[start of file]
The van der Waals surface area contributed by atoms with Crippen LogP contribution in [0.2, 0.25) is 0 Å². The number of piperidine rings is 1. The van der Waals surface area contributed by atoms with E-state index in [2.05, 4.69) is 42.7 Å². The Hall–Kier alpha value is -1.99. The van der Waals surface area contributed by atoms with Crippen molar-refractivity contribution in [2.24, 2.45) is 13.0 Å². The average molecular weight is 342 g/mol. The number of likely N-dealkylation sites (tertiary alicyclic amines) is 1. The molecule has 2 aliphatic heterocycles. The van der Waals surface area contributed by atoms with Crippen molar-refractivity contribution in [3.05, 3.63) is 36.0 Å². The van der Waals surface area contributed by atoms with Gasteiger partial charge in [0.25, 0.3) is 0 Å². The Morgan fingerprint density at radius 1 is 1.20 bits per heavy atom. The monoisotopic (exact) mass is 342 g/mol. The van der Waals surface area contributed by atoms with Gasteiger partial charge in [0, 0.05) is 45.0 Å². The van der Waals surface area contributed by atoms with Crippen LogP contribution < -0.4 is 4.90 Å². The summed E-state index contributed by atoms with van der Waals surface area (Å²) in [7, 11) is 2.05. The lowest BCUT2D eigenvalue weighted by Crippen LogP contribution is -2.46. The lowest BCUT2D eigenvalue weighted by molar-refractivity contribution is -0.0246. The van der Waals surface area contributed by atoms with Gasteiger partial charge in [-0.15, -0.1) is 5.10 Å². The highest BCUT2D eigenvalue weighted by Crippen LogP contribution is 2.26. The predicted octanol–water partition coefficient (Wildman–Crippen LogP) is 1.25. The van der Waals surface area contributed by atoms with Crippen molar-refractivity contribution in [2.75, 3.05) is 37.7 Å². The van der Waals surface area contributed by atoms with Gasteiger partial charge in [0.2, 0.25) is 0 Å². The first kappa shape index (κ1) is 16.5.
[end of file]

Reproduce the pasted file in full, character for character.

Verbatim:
The van der Waals surface area contributed by atoms with Crippen LogP contribution in [0.2, 0.25) is 0 Å². The number of piperidine rings is 1. The van der Waals surface area contributed by atoms with E-state index in [2.05, 4.69) is 42.7 Å². The Hall–Kier alpha value is -1.99. The van der Waals surface area contributed by atoms with Crippen molar-refractivity contribution in [2.24, 2.45) is 13.0 Å². The average molecular weight is 342 g/mol. The number of likely N-dealkylation sites (tertiary alicyclic amines) is 1. The molecule has 2 aliphatic heterocycles. The van der Waals surface area contributed by atoms with Crippen molar-refractivity contribution in [3.05, 3.63) is 36.0 Å². The van der Waals surface area contributed by atoms with Gasteiger partial charge in [0.25, 0.3) is 0 Å². The Morgan fingerprint density at radius 1 is 1.20 bits per heavy atom. The monoisotopic (exact) mass is 342 g/mol. The van der Waals surface area contributed by atoms with Gasteiger partial charge in [0, 0.05) is 45.0 Å². The van der Waals surface area contributed by atoms with Crippen LogP contribution < -0.4 is 4.90 Å². The summed E-state index contributed by atoms with van der Waals surface area (Å²) in [7, 11) is 2.05. The lowest BCUT2D eigenvalue weighted by Crippen LogP contribution is -2.46. The lowest BCUT2D eigenvalue weighted by molar-refractivity contribution is -0.0246. The van der Waals surface area contributed by atoms with Gasteiger partial charge in [-0.15, -0.1) is 5.10 Å². The highest BCUT2D eigenvalue weighted by Crippen LogP contribution is 2.26. The predicted octanol–water partition coefficient (Wildman–Crippen LogP) is 1.25. The van der Waals surface area contributed by atoms with Crippen molar-refractivity contribution in [2.75, 3.05) is 37.7 Å². The van der Waals surface area contributed by atoms with Gasteiger partial charge in [0.2, 0.25) is 0 Å². The first kappa shape index (κ1) is 16.5.